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Tkachuk tops North American list for 2016 NHL Draft

by Mike G. Morreale / NHL.com

Forward Matthew Tkachuk of London of the Ontario Hockey League was named the No. 1 North American skater on NHL Central Scouting's midterm ranking of the top prospects for the 2016 NHL Draft.

The draft will be held June 24-25 at First Niagara Center in Buffalo.

Tkachuk, a 6-foot-1, 195-pound left wing, has 15 goals, 63 points and a plus-25 rating in 33 games with London this season.

He also helped the United States win the bronze medal at the 2016 IIHF World Junior Championship, tying for the U.S. lead with 11 points.

"It was unanimous that Tkachuk was first overall on the North American list," said Dan Marr, NHL Director of Central Scouting. "He has met and exceeded expectations and continues to excel with London after having a solid World Junior tournament. Matthew is unique in that he brings a skilled and physical package combination to game situations in which he consistently contributes and impacts."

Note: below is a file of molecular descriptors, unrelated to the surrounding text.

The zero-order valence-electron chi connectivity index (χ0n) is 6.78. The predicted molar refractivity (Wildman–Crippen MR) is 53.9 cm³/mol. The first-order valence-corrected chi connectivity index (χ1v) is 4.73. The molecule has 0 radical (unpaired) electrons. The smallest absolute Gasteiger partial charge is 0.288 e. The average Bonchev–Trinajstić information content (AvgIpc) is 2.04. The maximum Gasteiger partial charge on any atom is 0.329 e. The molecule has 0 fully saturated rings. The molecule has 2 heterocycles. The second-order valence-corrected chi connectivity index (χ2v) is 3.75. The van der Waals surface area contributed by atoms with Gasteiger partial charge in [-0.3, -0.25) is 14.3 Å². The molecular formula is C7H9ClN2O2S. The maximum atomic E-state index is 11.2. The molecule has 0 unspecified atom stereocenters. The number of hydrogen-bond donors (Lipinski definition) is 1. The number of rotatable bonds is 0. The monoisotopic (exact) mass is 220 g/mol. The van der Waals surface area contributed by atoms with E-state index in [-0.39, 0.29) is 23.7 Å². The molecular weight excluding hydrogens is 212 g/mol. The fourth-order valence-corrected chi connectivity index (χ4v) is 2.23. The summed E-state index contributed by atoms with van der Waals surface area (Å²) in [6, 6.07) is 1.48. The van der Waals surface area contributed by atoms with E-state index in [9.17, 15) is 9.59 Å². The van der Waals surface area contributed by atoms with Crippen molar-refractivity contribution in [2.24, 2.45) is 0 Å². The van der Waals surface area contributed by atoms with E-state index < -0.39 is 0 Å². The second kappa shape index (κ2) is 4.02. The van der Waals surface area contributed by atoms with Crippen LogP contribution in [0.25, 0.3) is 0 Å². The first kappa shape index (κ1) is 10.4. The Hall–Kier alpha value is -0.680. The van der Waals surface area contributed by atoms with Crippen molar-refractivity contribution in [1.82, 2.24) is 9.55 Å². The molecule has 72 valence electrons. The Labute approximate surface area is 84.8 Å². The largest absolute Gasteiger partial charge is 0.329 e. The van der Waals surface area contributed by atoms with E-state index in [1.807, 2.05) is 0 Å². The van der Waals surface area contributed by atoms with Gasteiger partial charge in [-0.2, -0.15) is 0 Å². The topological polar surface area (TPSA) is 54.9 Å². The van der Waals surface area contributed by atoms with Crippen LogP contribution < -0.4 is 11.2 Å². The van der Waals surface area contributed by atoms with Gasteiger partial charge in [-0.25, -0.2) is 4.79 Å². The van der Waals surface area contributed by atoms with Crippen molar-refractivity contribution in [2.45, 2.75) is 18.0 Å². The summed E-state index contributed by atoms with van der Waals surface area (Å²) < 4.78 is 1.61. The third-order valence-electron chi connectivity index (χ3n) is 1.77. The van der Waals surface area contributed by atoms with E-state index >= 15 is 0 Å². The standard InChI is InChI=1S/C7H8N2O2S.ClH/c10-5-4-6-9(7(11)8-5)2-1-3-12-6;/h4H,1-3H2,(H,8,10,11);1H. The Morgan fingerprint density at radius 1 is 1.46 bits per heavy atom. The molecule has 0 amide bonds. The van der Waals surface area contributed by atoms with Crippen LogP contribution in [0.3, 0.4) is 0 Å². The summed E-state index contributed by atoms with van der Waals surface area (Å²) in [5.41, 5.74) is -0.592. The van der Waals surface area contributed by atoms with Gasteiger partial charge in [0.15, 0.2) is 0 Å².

Tkachuk chose to play for London this season after a dominant 2014-15 with USA Hockey's National Team Development Program under-18 team; in 65 games he had 38 goals and 96 points.

"I've been fortunate enough to play with a lot of great players in London and for a great coaching staff," said Tkachuk, the son of U.S. Hockey Hall of Fame member Keith Tkachuk. "It's been a professional atmosphere and that was the same thing with the U.S. team. It basically just puts me in a spot where I can only succeed."